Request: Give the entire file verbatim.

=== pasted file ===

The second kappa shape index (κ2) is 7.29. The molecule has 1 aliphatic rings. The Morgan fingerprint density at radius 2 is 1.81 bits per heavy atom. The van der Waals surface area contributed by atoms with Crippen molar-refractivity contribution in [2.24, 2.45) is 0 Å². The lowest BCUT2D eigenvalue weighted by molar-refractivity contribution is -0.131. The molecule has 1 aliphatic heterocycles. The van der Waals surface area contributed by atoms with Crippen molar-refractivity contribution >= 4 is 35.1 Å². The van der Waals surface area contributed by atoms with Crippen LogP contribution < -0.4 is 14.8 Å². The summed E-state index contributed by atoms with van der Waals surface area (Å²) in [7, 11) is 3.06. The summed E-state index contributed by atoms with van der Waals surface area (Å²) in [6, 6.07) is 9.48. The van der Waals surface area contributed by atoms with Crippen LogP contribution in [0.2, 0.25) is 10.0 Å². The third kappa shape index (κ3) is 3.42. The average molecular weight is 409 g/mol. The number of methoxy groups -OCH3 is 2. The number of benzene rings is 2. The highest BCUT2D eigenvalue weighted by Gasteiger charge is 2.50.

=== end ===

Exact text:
The second kappa shape index (κ2) is 7.29. The molecule has 1 aliphatic rings. The Morgan fingerprint density at radius 2 is 1.81 bits per heavy atom. The van der Waals surface area contributed by atoms with Crippen molar-refractivity contribution in [2.24, 2.45) is 0 Å². The lowest BCUT2D eigenvalue weighted by molar-refractivity contribution is -0.131. The molecule has 1 aliphatic heterocycles. The van der Waals surface area contributed by atoms with Crippen molar-refractivity contribution >= 4 is 35.1 Å². The van der Waals surface area contributed by atoms with Crippen LogP contribution < -0.4 is 14.8 Å². The summed E-state index contributed by atoms with van der Waals surface area (Å²) in [7, 11) is 3.06. The summed E-state index contributed by atoms with van der Waals surface area (Å²) in [6, 6.07) is 9.48. The van der Waals surface area contributed by atoms with Crippen LogP contribution in [0.2, 0.25) is 10.0 Å². The third kappa shape index (κ3) is 3.42. The average molecular weight is 409 g/mol. The number of methoxy groups -OCH3 is 2. The number of benzene rings is 2. The highest BCUT2D eigenvalue weighted by Gasteiger charge is 2.50.